Finally, just after midnight on a Sunday, on a network entirely unrelated to the one we’d frequented, in a channel of ill repute, I found a lady who’d been a common friend. She delivered the news via a link to Carl’s college’s website.
A November Sunset.  Fred K. Lawrence, Chicago.He’d stolen some cyanide from one of the school’s labs, and, on the tenth of October, he’d swallowed a lethal amount.

Trying to describe my grief to my parents was tough – they’d already turned in for the night, and were in little mood to hear what ridiculous new drama their son had gotten involved in on the internet. I was told to go to bed, as I had class in the morning.

Digging deep into my log files, I pulled out the number Carl had given me the previous summer, in case some emergency cropped up in our tiny empire. I hadn’t tried it in my recent search, as I’d thought he was half-way across the country from his parent’s house, getting an education.

Knowing she was on the west-coast, and thus that it was about 9pm her time, I tried calling his mom.

Unable to understand why someone from the internet might care so much, she finally placated me with a promise to send me a picture of Carl in the mail, took down my address, then hung up.

I never received the photo.
No Face - a grab from a stranger's flickr streamIn a comment to FP128, Barry, a fantastic gent, mentioned: “I just wonder if this isn’t a case of a bunch of people sticking their nose in where it doesn’t belong.”

Exploring the nature of privacy online is one of the reasons I created the Collective Detective, but there’s another question the CD is meant to ask: “Why and how is ‘real life’ supposedly separate from the internet?”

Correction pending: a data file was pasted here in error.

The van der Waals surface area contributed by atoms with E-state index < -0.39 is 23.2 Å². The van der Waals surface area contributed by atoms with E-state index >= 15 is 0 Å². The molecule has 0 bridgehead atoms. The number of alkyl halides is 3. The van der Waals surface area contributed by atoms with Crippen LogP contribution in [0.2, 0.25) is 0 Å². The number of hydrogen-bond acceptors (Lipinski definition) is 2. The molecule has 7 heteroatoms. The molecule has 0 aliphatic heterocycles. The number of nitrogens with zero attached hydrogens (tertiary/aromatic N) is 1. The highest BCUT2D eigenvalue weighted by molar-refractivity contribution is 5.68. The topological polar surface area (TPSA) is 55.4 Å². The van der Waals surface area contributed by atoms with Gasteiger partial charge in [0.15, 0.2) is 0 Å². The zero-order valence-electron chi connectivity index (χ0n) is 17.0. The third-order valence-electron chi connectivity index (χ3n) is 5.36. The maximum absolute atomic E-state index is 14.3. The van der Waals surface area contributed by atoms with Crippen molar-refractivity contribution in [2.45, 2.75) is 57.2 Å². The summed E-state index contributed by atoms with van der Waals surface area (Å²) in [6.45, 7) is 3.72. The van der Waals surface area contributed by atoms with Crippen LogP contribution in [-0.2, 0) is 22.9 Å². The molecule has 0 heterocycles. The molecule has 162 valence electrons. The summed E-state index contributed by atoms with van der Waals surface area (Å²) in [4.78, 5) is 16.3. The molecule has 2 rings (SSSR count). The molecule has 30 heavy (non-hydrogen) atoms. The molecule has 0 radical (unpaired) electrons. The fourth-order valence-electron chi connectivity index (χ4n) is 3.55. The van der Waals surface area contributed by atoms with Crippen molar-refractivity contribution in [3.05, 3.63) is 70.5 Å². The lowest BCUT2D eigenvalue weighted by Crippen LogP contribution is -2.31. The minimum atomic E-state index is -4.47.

What is asked, and what is owed, in an existence entirely built around communication?

I don’t have an answer yet – but it’s something I’ve been wondering about for over a decade and a half.

Buried Treasure

I was finishing up the final draft of last night’s script when Jessica May burst into my office, a battered tin in her hand.

“I just found this. You open it.”

She’d been poking around the basement’s dropped ceiling, an easy hiding spot for the Pacino-loving hooligans who’d occupied the house previously.

Now, she doesn’t mean to cast aspersions on the people who lived here before us, she doesn’t mean to imply they may have forgotten a stash of used heroin needles, and a dead cat, in the ceiling, but –

I opened it.

Tin of CardsMostly baseball cards from the early 1970s, with a few ’91/’92 Wayne Gretzky cards on top.

Any suggestions on how to proceed?

March Of The Tin Can Man


Just a quick clip of the little robot I built with the Eights – mostly as a test to see how difficult it is to get video from my phone to the internet.

Also, how is it feasible that my iPhone can supposedly generate HD video, and yet most security footage still looks like it was recorded on a hand cranked, black & white, Super-8 camera?